The warmer weather we have experienced the last few days has really gotten folks into the springtime mood. Even the wildlife has responded positively to the milder temperatures. When the thermometer gets above the freezing mark, bare ground and the end of winter cannot be far behind. When I was a kid, I remember one of my dad's favorite sayings, "Spring has sprung, the grass has riss, I wonder where the birdies is!"
The Wisconsin fisher is a large weasel-like animal with a pointed snout, small eyes and a bushy tail. It is a member of the "Mustelidae" family, which means "one who carries away mice." Its scientific name is "Martes pennanti." "Martes" means marten and "pennanti" refers to a Welch naturalist after whom it was named. The Native American name for the fisher was "bone crusher." Presently, Wisconsin has 19 species of furbearers. Sixteen are in the order "Carnivora," two others being rodents (muskrat and beaver) and a single marsupial (opossum).
Since moving out into the country, our bird feeders have had a wide variety of species taking advantage of our hospitality. Along with feeders, we also have a feeding platform on which we place meat scraps for crows that come in every morning. For the past five years, a family of three claimed the area as their territory. A dozen or more may show up later but the three are definitely our personal family. Lately, a pair of red shouldered hawks also claimed the area as their territory.
Today I received confirmation of my 2018 spring turkey harvest permit from the Wisconsin Department of Natural Resources. It seems that turkeys have always been on our landscape. They are a frequent visitor to in-town feeders and can be seen feeding in area farm fields almost every evening. This was not always the case, however. Forty-plus years ago, there were no wild turkeys in Wisconsin. The last wild turkey was sighted in southern Wisconsin in 1881.
Over the last four decades, animal populations have expanded and contracted depending on how well that particular animal could modify its behavior and meld into an environment that thrives on human interaction. Deer are one of the most successful animals in doing just that. Presently there are more deer in Wisconsin than at any other time in history with the potential to swell its population even farther. They have the capability to live among humans and thrive because of it.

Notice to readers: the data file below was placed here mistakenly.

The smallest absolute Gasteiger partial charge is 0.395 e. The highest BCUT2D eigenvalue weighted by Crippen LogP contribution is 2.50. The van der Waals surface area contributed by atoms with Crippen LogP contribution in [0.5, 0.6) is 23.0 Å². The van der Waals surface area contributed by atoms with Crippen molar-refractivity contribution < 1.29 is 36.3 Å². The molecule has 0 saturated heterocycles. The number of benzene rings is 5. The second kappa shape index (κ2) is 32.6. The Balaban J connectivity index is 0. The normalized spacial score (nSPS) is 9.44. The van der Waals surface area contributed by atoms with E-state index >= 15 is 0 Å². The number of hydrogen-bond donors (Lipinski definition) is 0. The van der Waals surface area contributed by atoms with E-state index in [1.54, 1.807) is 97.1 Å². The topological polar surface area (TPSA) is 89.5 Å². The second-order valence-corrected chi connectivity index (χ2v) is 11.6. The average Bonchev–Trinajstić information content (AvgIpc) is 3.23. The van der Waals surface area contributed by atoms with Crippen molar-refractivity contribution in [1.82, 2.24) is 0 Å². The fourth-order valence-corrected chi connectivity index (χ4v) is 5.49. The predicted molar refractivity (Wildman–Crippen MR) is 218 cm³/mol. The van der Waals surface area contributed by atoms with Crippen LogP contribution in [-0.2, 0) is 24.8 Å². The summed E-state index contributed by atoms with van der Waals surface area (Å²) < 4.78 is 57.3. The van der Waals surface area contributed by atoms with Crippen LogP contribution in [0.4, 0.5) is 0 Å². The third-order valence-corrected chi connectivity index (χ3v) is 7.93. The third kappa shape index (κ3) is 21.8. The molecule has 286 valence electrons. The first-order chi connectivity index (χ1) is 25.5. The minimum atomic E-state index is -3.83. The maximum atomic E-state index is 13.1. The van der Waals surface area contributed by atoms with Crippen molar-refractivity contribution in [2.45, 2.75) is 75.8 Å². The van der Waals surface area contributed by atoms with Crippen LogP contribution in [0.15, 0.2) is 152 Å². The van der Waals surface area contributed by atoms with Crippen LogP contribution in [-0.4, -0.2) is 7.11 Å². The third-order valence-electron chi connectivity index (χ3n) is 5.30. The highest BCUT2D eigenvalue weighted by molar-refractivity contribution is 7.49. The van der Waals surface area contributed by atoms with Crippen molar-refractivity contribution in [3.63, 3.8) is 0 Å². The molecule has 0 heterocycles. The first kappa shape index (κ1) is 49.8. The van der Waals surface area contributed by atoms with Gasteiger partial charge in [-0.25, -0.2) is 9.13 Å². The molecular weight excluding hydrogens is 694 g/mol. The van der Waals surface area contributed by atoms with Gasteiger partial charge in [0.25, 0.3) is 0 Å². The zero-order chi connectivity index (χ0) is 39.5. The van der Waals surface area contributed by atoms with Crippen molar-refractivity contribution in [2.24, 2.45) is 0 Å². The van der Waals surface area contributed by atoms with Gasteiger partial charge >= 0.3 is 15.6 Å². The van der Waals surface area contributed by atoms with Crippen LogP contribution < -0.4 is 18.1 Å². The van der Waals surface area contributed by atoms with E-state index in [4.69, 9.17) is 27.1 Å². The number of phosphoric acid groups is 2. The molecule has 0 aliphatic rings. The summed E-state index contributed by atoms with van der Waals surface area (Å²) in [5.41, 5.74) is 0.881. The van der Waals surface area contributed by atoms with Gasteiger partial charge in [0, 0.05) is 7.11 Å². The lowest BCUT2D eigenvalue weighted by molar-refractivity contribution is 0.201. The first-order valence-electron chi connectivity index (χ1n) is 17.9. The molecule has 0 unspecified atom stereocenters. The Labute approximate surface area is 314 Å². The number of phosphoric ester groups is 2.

After writing about snakes, turtles and frogs, I'd be remiss if I didn't touch on the topic of lizards and salamanders of Wisconsin. The lizards are reptiles and in the same class as snakes and turtles while the salamanders are amphibians and close relatives to the frogs.
Chronic wasting disease is an incurable, always fatal degeneration of the brain termed, "transmissible spongiform encephalopathy." It is transmitted from animal to animal through contact with urine, feces and saliva. The agent is a misfolded protein called a prion. Prions are virtually indestructible and can persist in the environment for years. The disease is related to other prion diseases such as scrapie (sheep), bovine spongiform encephalopathy (mad cow disease) and human kuru and Creutzfelt-Jacobs disease (humans).
At the end of August, Sal, a neighborhood couple and I decided to re-explore a part of northern Wisconsin we hadn’t visited in several years. Tom and Linda Koch, who...
Coming from a family of dog lovers, I have always been in a home that had at least one dog and at times as many as four. My wife, Sally, has also had at least one dog as she was growing up and after our marriage, dogs were a focal point in our lives. Before, during and after our kids were born, grew up and left to start families of their own, dogs were an integral part of family life. Our kids have followed in our footsteps and started families of their own which have always included dogs.
The McMurtrie Preserve is a 63-acre plot of land located on the southeast corner of Cedar Lake. It contains over 1,000 feet of undeveloped shoreline on Cedar Lake. Cedar Creek,...